Game 1 would come down to a couple of critical plays — with a chance to take the lead, Jazz forward Karl Malone missed two free throws, proving he didn’t “deliver on Sunday,” and left the door open for Chicago. The stage was set for Michael Jordan to deliver the game winner over Bryon Russell giving the Bulls a 84-82 win along with another career highlight shot for Mr. Jordan.
Taking it back to 1992, that series commenced with all eyes on the superstar showdown between Jordan and Portland Trail Blazers guard Clyde Drexler with the clear two best teams in the NBA finally on center stage together.
After Portland’s fast start, the Bulls were back in rhythm and Jordan would have a first half performance of a lifetime. Jordan hit and tied a then-record hitting six three pointers while scoring 35 points. The most indelible moment came after Jordan nailed No. 6 and gave his now famous shrug to Cliff Robinson and the NBC crew courtside.
Chicago defeated the Blazers going away by a 122-89 score to take the series lead lead, which it would need in a tough six-game set.
Finally, back in 1991 the Bulls had to take a knock on the head in the franchise’s first ever Finals game. Game 1 of the ’91 Finals was historic for it being Jordan’s breakthrough into the championship round but in playing the winningest team of the 1980s and the league’s then-OG in Magic Johnson, something had to be proved first.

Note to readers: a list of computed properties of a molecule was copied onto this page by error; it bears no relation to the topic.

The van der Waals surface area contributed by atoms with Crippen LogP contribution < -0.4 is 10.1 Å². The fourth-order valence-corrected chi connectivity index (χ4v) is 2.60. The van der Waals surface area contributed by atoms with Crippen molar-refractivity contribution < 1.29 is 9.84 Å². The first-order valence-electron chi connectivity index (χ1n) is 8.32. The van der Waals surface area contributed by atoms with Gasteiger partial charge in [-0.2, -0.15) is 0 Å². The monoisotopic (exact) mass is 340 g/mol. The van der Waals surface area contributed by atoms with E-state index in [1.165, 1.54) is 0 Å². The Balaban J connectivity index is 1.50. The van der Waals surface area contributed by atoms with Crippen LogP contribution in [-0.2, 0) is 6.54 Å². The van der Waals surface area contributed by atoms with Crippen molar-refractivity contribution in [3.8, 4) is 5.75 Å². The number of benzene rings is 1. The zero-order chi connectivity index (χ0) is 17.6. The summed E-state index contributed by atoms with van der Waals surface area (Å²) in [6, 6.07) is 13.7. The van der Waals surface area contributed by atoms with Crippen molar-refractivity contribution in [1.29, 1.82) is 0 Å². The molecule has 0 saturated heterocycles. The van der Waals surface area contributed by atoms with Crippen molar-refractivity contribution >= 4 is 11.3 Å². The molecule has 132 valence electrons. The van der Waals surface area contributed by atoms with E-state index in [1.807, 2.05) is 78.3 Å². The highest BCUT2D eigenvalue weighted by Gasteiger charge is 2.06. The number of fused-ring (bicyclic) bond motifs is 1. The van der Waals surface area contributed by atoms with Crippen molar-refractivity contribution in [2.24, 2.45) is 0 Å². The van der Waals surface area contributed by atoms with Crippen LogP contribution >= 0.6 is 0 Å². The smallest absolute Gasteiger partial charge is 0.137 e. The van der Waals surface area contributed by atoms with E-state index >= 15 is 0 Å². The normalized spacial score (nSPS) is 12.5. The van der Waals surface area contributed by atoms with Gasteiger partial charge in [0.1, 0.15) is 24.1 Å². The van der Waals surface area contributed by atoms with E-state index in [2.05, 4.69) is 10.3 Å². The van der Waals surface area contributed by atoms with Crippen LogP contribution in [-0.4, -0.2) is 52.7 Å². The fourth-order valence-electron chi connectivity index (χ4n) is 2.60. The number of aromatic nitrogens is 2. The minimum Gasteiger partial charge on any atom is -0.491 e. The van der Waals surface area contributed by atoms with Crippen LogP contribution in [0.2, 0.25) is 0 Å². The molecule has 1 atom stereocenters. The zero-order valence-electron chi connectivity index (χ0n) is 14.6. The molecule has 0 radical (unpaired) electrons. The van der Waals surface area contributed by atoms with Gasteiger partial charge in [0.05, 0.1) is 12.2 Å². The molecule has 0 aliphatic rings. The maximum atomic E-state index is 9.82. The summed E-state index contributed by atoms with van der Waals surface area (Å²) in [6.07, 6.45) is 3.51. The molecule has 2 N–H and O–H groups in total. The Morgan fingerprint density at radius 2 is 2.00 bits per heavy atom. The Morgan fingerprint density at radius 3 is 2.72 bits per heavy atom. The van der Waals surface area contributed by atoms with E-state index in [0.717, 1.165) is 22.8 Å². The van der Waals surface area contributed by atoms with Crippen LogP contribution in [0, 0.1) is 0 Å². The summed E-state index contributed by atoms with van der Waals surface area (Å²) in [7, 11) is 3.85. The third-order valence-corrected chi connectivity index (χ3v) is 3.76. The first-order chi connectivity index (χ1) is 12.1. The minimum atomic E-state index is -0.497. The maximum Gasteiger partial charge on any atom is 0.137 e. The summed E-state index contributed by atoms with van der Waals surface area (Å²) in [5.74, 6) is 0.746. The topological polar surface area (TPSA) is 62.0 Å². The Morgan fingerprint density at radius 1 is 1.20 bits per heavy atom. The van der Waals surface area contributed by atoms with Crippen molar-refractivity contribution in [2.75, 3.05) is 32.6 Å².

After losing the opener 93-91 on June 2nd, Game 2 on June 5th became the first stage of Finals immortality for Jordan.
The Bulls did not mess around in this 107-86 thrashing, except when it was time to prove a point. During Jordan’s game high 33 point effort he scored 13 consecutive field goals, capping off that magnificent run with arguably his signature move — a left hand reverse layup over Sam Perkins. What a way to do your former North Carolina teammate.
The Bulls wouldn’t lose another Finals game until 1992, they won the ’91 ‘chip in five games, clinching the title in what would be the last Finals game played in LA’s Great Western Forum.
Hawks Get Better Of Rivals In Last Playoff Battle
After winning Game 6 to tie their series at 3-3, the final stage was set for a classic finish at the United Center in what currently stands as the last playoff series between the eternal NHL rivals in Chicago and Detroit.
The Blackhawks scored first courtesy of Marian Hossa, giving the home team an early lead. Detroit responded early in the third period, catching the Hawks in a defensive breakdown coverage with Henrik Zetterberg tying the game at 1-1.
During the late stages of regulation, Niklas Hjalmarsson appeared to have scored the go ahead goal, but a penalty was called on Brandon Saad which was away from the play. The overtime period provided a photo finish with Brent Seabrook scoring the game-winner to the Hawks a 2-1 victory and a 3-1 series comeback win. Of course, we here at WARR were there to document it all.
The series would mark the final time that the Red Wings and Hawks would face each other as Western Conference foes as Detroit moved to the Eastern Conference the following season, making Chicago the only Original Six franchise in the West.
At this point the only time Detroit and Chicago will meet again in June will be in a Stanley Cup Final. One can only dream…
Sidney Brown is WARR Media's resident Chicago sports historian